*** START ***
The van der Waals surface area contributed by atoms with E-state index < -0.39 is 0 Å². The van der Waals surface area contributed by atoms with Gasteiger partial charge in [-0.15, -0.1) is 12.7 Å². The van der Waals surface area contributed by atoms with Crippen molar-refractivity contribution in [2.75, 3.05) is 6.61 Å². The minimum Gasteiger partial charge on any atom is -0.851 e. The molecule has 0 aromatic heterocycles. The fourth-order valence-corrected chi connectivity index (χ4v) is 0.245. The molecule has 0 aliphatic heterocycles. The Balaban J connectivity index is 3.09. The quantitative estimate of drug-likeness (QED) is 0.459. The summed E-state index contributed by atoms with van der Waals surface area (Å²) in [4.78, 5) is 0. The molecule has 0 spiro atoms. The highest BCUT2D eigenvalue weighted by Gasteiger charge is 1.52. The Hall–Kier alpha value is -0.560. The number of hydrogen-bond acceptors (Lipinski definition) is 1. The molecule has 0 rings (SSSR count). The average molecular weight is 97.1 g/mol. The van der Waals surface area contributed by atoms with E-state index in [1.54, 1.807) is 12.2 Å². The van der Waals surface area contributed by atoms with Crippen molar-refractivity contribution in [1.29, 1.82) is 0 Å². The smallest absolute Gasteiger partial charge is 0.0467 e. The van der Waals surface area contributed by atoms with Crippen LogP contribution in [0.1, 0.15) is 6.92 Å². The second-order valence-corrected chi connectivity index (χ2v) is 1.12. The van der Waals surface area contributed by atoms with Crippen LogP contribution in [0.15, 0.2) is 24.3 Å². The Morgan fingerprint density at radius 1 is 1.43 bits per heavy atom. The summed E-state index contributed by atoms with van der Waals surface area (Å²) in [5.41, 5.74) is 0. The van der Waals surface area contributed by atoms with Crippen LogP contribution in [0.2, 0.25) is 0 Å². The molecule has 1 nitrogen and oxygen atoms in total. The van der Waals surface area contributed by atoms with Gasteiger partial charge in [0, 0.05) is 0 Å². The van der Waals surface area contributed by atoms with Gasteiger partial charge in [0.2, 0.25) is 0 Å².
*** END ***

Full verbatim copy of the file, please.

The van der Waals surface area contributed by atoms with E-state index < -0.39 is 0 Å². The van der Waals surface area contributed by atoms with Gasteiger partial charge in [-0.15, -0.1) is 12.7 Å². The van der Waals surface area contributed by atoms with Crippen molar-refractivity contribution in [2.75, 3.05) is 6.61 Å². The minimum Gasteiger partial charge on any atom is -0.851 e. The molecule has 0 aromatic heterocycles. The fourth-order valence-corrected chi connectivity index (χ4v) is 0.245. The molecule has 0 aliphatic heterocycles. The Balaban J connectivity index is 3.09. The quantitative estimate of drug-likeness (QED) is 0.459. The summed E-state index contributed by atoms with van der Waals surface area (Å²) in [4.78, 5) is 0. The molecule has 0 spiro atoms. The highest BCUT2D eigenvalue weighted by Gasteiger charge is 1.52. The Hall–Kier alpha value is -0.560. The number of hydrogen-bond acceptors (Lipinski definition) is 1. The molecule has 0 rings (SSSR count). The average molecular weight is 97.1 g/mol. The van der Waals surface area contributed by atoms with E-state index in [1.54, 1.807) is 12.2 Å². The van der Waals surface area contributed by atoms with Crippen molar-refractivity contribution in [1.29, 1.82) is 0 Å². The smallest absolute Gasteiger partial charge is 0.0467 e. The van der Waals surface area contributed by atoms with Crippen LogP contribution in [0.1, 0.15) is 6.92 Å². The second-order valence-corrected chi connectivity index (χ2v) is 1.12. The van der Waals surface area contributed by atoms with Crippen LogP contribution in [0.15, 0.2) is 24.3 Å². The Morgan fingerprint density at radius 1 is 1.43 bits per heavy atom. The summed E-state index contributed by atoms with van der Waals surface area (Å²) in [5.41, 5.74) is 0. The van der Waals surface area contributed by atoms with Crippen LogP contribution in [0.2, 0.25) is 0 Å². The molecule has 1 nitrogen and oxygen atoms in total. The van der Waals surface area contributed by atoms with Gasteiger partial charge in [0, 0.05) is 0 Å². The van der Waals surface area contributed by atoms with Gasteiger partial charge in [0.2, 0.25) is 0 Å².